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“America’s larger purpose in the world is to promote the spread of freedom-that it is the yearning of all who live in the shadow of tyranny and despair.”
-Barack Obama (2007)
“It is the policy of the United States to seek and support the growth of democratic movements and institutions in every nation and culture, with the ultimate goal of ending tyranny in our world.”
-George W. Bush (2005)
Heated debate surrounds George W. Bush’s Freedom Agenda; however cheerleading democracy is nothing new in presidential rhetoric. As one scholar observes, “advancing freedom is an expression of the United States’ most sacred ideals” and has an “established parentage” of American executives, including Franklin D. Roosevelt, Harry S. Truman, John F. Kennedy, Jimmy Carter, Ronald Reagan, and Bill Clinton.
In contrast to gallons of ink spilled on theories of democracy promotion and critiques of the Bush Doctrine, this essay considers the Freedom Agenda as foreign policy and assesses the results of the implementation of this constellation of discrete policies. We argue that the Freedom Agenda is more than words-it was an integral part of the Bush Administration’s foreign policy which has been funded and institutionalized by Congress, but which has only seen mixed results to this point. Because the Obama campaign pledged support for democracy promotion, we conclude with five lessons that the new Administration should consider when taking the next steps in promoting democracy and advancing human freedom.
9/11, the Bush Doctrine, and the Freedom Agenda
George W. Bush entered office pledging to follow a “humble” foreign policy and concentrate on domestic reform, but was goaded by 9/11 to formulate a new approach to address the dangers of state-sponsored terrorism. Traditional approaches to foreign policy (realism, liberal internationalism, etc.) were powerless to address the exigencies of the current strategic dilemma. The principles to this approach began taking form in a number of speeches such as a commencement address at West Point in the summer of 2006 and were shortly thereafter articulated in a uniform approach in the National Security Strategy of 2002, which mentions freedom and liberty five dozen times.
That approach was the Bush Doctrine. Mark Amstutz points out four distinct elements of the Bush Doctrine for U.S. foreign policy, the fourth of which is the foundation for the Freedom Agenda:
Many, such as Robert Jervis and John Lewis Gaddis, recognized that the Bush Doctrine outlined in the 2002 National Security Strategy of the United States (NSS) was a “grand strategy” for the United States. Gaddis argued that one way the NSS was innovative was its argument that hopelessness, not poverty, is the root cause of terrorism. The NSS asserts that lack of social and political liberty causes this hopelessness; therefore it is a vital national security imperative for the U.S. to spread freedom.
Where did these ideas, particularly the focus on liberty and democracy, come from? Certainly, they are a part of historical U.S. discourse, and undoubtedly between 2002 and 2004 they were germinating within and being debated in the White House, U.S. government agencies, and Bush’s reelection campaign. They were also influenced by the book The Case for Democracy by Natan Sharansky, which Douglas Feith called “required reading” within the Administration. A former Soviet political dissident and Israeli politician, Sharansky champions the transformative capacity of democracy. His thesis, based in large part on his experience as a political prisoner who witnessed the collapse of the Soviet Union from the inside, is that the desire for freedom is universal, democracies do not make war upon one another, and democratic regimes should act in unison, demanding concessions from dictatorships to allow more freedom in order to foster internal change from within.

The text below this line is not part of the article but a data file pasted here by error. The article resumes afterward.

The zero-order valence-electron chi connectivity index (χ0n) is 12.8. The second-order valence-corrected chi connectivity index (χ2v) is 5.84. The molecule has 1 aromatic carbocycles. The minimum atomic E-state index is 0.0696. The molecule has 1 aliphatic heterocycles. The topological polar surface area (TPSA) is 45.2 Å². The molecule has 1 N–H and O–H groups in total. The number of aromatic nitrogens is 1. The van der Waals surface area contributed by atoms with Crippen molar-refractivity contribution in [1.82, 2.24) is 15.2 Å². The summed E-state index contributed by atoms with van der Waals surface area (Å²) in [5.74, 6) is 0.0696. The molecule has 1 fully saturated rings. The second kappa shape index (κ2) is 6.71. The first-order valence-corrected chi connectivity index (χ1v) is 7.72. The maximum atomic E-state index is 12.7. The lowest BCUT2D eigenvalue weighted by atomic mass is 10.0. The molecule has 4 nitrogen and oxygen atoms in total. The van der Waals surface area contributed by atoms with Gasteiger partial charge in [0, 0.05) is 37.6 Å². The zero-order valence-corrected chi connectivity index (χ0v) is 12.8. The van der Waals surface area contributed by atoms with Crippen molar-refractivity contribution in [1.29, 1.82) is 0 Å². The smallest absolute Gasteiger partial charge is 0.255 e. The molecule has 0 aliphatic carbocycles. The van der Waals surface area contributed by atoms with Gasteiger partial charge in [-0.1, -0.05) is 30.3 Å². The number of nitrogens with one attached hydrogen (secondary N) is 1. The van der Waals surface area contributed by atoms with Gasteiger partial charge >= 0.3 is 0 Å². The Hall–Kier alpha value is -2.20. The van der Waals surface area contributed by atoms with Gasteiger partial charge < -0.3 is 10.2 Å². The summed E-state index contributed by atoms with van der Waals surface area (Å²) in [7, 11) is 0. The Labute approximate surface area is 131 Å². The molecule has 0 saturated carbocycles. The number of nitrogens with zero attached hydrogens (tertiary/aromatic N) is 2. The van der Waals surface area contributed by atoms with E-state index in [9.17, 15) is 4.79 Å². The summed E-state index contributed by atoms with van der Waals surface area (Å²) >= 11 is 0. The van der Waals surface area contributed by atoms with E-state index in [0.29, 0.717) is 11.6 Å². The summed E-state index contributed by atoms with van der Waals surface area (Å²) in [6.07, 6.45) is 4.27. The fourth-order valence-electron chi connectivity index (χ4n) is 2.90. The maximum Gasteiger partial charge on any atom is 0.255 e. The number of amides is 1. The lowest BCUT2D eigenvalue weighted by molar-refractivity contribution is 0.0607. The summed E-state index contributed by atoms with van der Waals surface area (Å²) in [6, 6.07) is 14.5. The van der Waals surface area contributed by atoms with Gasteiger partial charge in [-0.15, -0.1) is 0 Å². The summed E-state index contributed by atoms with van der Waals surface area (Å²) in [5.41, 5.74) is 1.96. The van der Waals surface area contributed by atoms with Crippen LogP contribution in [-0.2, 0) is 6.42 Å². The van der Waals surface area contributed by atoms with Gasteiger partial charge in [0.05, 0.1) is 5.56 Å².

In Bush’s case, he received a copy of the book just after the 2004 election. The president was taken with this vision. Sharansky’s argument paralleled and extended many of Bush’s ideas elaborated in the NSS and numerous speeches, they seemed to take the President’s notions to their logical conclusion. It was then that the President decided to meet with Sharansky just weeks later. The result of this exchange was to formalize the thinking about democracy promotion and human liberty as the Freedom Agenda. Six weeks later the president fully outlined the Agenda in his Second Inaugural address:
America’s vital interests and our deepest beliefs are now one. From the day of our Founding, we have proclaimed that every man and woman on this earth has rights, and dignity, and matchless value, because they bear the image of the Maker of Heaven and earth. Across the generations we have proclaimed the imperative of self-government, because no one is fit to be a master, and no one deserves to be a slave. Advancing these ideals is the mission that created our Nation. It is the honorable achievement of our fathers. Now it is the urgent requirement of our nation’s security, and the calling of our time.
In his speeches, President Bush outlined a philosophy of freedom. That worldview is based on a number of key assumptions, rooted in the Western liberal tradition and U.S. history, from the Declaration of Independence to Harry Truman to Ronald Reagan, including:
In short, for President Bush the Freedom Agenda was not a tertiary policy priority it was at the center of his foreign policy after 9/11. The questions before us are how, how well, and with what consequences has the Freedom Agenda been implemented as foreign policy?